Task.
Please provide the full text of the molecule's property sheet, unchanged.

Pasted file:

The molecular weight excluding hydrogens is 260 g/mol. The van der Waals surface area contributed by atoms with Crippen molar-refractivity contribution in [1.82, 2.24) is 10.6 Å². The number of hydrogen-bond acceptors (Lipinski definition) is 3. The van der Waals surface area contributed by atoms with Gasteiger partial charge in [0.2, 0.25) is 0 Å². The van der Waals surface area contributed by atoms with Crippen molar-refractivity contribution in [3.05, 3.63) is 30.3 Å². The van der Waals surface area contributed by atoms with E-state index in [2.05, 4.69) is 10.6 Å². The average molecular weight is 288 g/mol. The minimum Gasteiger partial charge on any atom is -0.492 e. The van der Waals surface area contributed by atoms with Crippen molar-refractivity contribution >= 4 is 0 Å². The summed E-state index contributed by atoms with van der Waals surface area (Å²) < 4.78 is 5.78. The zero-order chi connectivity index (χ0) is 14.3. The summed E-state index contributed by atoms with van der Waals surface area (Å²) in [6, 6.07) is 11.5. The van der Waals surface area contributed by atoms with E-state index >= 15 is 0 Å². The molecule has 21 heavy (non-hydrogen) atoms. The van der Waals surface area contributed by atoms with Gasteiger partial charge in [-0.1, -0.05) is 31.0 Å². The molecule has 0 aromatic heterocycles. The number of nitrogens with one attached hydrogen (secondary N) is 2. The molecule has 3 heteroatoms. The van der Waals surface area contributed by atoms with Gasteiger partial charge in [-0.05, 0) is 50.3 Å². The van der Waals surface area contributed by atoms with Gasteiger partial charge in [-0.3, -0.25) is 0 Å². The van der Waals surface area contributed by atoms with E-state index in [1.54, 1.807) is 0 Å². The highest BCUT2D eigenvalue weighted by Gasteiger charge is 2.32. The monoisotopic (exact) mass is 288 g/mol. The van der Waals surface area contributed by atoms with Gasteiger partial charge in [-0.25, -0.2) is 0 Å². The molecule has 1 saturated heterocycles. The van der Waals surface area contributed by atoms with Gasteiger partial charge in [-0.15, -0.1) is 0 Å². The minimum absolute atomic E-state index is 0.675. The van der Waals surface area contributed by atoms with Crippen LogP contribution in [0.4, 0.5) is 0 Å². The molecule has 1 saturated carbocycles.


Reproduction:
The molecular weight excluding hydrogens is 260 g/mol. The van der Waals surface area contributed by atoms with Crippen molar-refractivity contribution in [1.82, 2.24) is 10.6 Å². The number of hydrogen-bond acceptors (Lipinski definition) is 3. The van der Waals surface area contributed by atoms with Gasteiger partial charge in [0.2, 0.25) is 0 Å². The van der Waals surface area contributed by atoms with Crippen molar-refractivity contribution in [3.05, 3.63) is 30.3 Å². The van der Waals surface area contributed by atoms with E-state index in [2.05, 4.69) is 10.6 Å². The average molecular weight is 288 g/mol. The minimum Gasteiger partial charge on any atom is -0.492 e. The van der Waals surface area contributed by atoms with Crippen molar-refractivity contribution >= 4 is 0 Å². The summed E-state index contributed by atoms with van der Waals surface area (Å²) < 4.78 is 5.78. The zero-order chi connectivity index (χ0) is 14.3. The summed E-state index contributed by atoms with van der Waals surface area (Å²) in [6, 6.07) is 11.5. The van der Waals surface area contributed by atoms with E-state index >= 15 is 0 Å². The molecule has 21 heavy (non-hydrogen) atoms. The van der Waals surface area contributed by atoms with Gasteiger partial charge in [-0.1, -0.05) is 31.0 Å². The molecule has 0 aromatic heterocycles. The number of nitrogens with one attached hydrogen (secondary N) is 2. The molecule has 3 heteroatoms. The van der Waals surface area contributed by atoms with Gasteiger partial charge in [-0.05, 0) is 50.3 Å². The van der Waals surface area contributed by atoms with Gasteiger partial charge in [-0.3, -0.25) is 0 Å². The van der Waals surface area contributed by atoms with E-state index in [1.54, 1.807) is 0 Å². The highest BCUT2D eigenvalue weighted by Gasteiger charge is 2.32. The monoisotopic (exact) mass is 288 g/mol. The van der Waals surface area contributed by atoms with Gasteiger partial charge in [-0.25, -0.2) is 0 Å². The molecule has 1 saturated heterocycles. The van der Waals surface area contributed by atoms with Gasteiger partial charge in [-0.15, -0.1) is 0 Å². The minimum absolute atomic E-state index is 0.675. The van der Waals surface area contributed by atoms with Crippen LogP contribution in [0.4, 0.5) is 0 Å². The molecule has 1 saturated carbocycles.